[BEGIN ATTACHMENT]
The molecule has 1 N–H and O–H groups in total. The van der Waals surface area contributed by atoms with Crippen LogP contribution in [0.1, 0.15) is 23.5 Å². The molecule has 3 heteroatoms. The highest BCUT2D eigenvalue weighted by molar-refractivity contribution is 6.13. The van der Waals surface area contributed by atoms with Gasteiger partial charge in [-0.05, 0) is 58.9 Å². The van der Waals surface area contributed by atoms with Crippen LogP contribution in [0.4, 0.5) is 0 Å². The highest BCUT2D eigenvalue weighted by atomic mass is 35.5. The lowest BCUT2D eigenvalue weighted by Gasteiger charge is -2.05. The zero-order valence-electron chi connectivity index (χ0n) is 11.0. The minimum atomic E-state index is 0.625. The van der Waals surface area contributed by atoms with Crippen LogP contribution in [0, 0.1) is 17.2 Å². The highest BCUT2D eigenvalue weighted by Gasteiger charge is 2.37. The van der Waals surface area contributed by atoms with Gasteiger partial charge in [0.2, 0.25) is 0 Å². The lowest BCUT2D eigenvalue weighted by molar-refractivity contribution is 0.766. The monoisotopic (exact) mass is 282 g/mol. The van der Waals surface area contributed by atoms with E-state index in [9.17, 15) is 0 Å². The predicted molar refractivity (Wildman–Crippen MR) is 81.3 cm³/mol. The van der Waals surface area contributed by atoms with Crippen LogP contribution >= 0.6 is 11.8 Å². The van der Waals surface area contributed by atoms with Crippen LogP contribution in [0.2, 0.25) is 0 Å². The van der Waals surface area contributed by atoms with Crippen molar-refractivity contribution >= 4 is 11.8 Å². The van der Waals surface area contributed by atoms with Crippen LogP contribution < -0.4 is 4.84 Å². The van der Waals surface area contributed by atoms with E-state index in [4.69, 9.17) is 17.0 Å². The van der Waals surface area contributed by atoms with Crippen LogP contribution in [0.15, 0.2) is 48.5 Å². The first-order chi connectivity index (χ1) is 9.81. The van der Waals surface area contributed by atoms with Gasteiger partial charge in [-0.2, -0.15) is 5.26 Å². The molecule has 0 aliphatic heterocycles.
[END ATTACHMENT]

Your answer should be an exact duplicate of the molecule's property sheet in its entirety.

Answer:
The molecule has 1 N–H and O–H groups in total. The van der Waals surface area contributed by atoms with Crippen LogP contribution in [0.1, 0.15) is 23.5 Å². The molecule has 3 heteroatoms. The highest BCUT2D eigenvalue weighted by molar-refractivity contribution is 6.13. The van der Waals surface area contributed by atoms with Gasteiger partial charge in [-0.05, 0) is 58.9 Å². The van der Waals surface area contributed by atoms with Crippen LogP contribution in [0.4, 0.5) is 0 Å². The highest BCUT2D eigenvalue weighted by atomic mass is 35.5. The lowest BCUT2D eigenvalue weighted by Gasteiger charge is -2.05. The zero-order valence-electron chi connectivity index (χ0n) is 11.0. The minimum atomic E-state index is 0.625. The van der Waals surface area contributed by atoms with Crippen LogP contribution in [0, 0.1) is 17.2 Å². The highest BCUT2D eigenvalue weighted by Gasteiger charge is 2.37. The van der Waals surface area contributed by atoms with Gasteiger partial charge in [0.2, 0.25) is 0 Å². The lowest BCUT2D eigenvalue weighted by molar-refractivity contribution is 0.766. The monoisotopic (exact) mass is 282 g/mol. The van der Waals surface area contributed by atoms with E-state index in [9.17, 15) is 0 Å². The predicted molar refractivity (Wildman–Crippen MR) is 81.3 cm³/mol. The van der Waals surface area contributed by atoms with Crippen LogP contribution >= 0.6 is 11.8 Å². The van der Waals surface area contributed by atoms with Crippen LogP contribution in [0.2, 0.25) is 0 Å². The van der Waals surface area contributed by atoms with Crippen molar-refractivity contribution >= 4 is 11.8 Å². The van der Waals surface area contributed by atoms with Crippen LogP contribution < -0.4 is 4.84 Å². The van der Waals surface area contributed by atoms with E-state index in [4.69, 9.17) is 17.0 Å². The van der Waals surface area contributed by atoms with Crippen LogP contribution in [0.15, 0.2) is 48.5 Å². The first-order chi connectivity index (χ1) is 9.81. The van der Waals surface area contributed by atoms with Gasteiger partial charge in [-0.2, -0.15) is 5.26 Å². The molecule has 0 aliphatic heterocycles.